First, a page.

Nicholas Jones

Nicholas Jones is the New Zealand Herald’s education reporter.

Lovelorn Kiwis lose $670,000 in scams

NetSafe said it had 33 reports of the scams over the past year, with 16 people losing a total of $674,000. Photo / Thinkstock
NetSafe said it had 33 reports of the scams over the past year, with 16 people losing a total of $674,000. Photo / Thinkstock

New Zealanders looking for love lost more than $670,000 over the past 12 months to romance and dating scams, according to an internet security group.

NetSafe said it had 33 reports of the scams over the past year, with 16 people losing a total of $674,000.

The reported amount lost was almost double that reported in the previous 12 months.

The biggest loss was a divorcee who sent $250,000 to someone claiming to be a petroleum engineer who had worked in Nigeria. She never met the man but they chatted online for three hours a night, six nights a week.

The other 15 victims lost an average of $28,266 each.

One man lost just under $20,000 after receiving a reply to his online dating profile from someone claiming to be a woman in Malaysia.

NetSafe, which records reports of scams and cyber incidents through the website theorb.org.nz, said the figures were likely to be the tip of the iceberg.

"Many people do not report them, because they're embarrassed about it," said Lee Chisholm, NetSafe's operations manager.

"They have been feeling vulnerable, have wanted a relationship, have been trusting with this person and developed that relationship.

"And it's often very difficult to admit that this person has conned them."

Scams usually followed the same path; contact was made, then after some time - possibly even more than a year - money was requested.

Often scammers asked for small amounts at first, but eventually asked for a larger sum, usually to be sent via Western Union.

"There's usually either a sad story - unexpected medical or funeral expenses - or it will be, look, I'll come to New Zealand, but I don't have cash to buy my air ticket or visa," Ms Chisholm said.

"I love you, we'll get married and live happily ever after, and I want to bring my jewellery with me - and when I get over we'll cash up."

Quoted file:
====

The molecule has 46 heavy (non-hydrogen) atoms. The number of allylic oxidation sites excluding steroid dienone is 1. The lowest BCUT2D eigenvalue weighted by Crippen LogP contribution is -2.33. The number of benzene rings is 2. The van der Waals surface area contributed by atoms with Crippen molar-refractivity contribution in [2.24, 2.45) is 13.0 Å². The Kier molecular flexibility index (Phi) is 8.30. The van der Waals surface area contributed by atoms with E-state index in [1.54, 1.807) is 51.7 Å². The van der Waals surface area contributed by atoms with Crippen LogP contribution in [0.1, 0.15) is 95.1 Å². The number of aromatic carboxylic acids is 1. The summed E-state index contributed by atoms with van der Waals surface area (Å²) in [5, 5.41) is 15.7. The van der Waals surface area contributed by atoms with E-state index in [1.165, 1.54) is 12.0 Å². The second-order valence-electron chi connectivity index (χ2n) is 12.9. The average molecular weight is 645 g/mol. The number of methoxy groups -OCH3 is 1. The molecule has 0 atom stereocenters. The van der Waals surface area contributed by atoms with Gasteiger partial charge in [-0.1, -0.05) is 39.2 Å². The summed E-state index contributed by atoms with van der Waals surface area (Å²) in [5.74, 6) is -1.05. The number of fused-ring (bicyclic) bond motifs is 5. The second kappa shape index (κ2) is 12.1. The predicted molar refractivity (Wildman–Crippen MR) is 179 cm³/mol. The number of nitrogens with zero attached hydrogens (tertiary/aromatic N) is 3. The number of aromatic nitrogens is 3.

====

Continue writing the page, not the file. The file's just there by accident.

The simple advice was to be wary of online relationships with people based overseas, and to never send money.

A consumer affairs spokesman for the Ministry of Business, Employment and Innovation said such scams were some of the coldest and cruellest.

"Dating scammers work to build your trust over time, and lower your defences before asking for money.

"The scammers will keep the connection going until they have drained as much from you as you can give, and then they will disappear."

New Zealanders made more than 1500 reports on all cyber incidents over the past 12 months, with financial losses of $982,690.

Martin Cocker, NetSafe's executive director, said there had been a decline in reports about cold-calling technical support companies and a rise in people having their online accounts hacked.

"There's also been a marked rise in the number of complaints about online trading," Mr Cocker said.

"With more people shopping online and looking overseas for bargains, many people have fallen victim to fake websites that never deliver the goods they've paid for."

NETSAFE ADVICE

* Be wary of online relationships with people based overseas, and never send money to them.
* Scammers often request small amounts to begin with, and ask money to be sent via Western Union.
* Report any suspicions to theorb.org.nz.

Victims

* Divorcee sent $250,000 to someone claiming to be a petroleum engineer who worked in Nigeria.
* A man lost just under $20,000 after receiving a reply to his online dating profile from someone claiming to be a woman in Malaysia.
* A woman sent $5600 via Western Union to Nigeria after forming a one-year online relationship with someone who found her email on Facebook.

- NZ Herald

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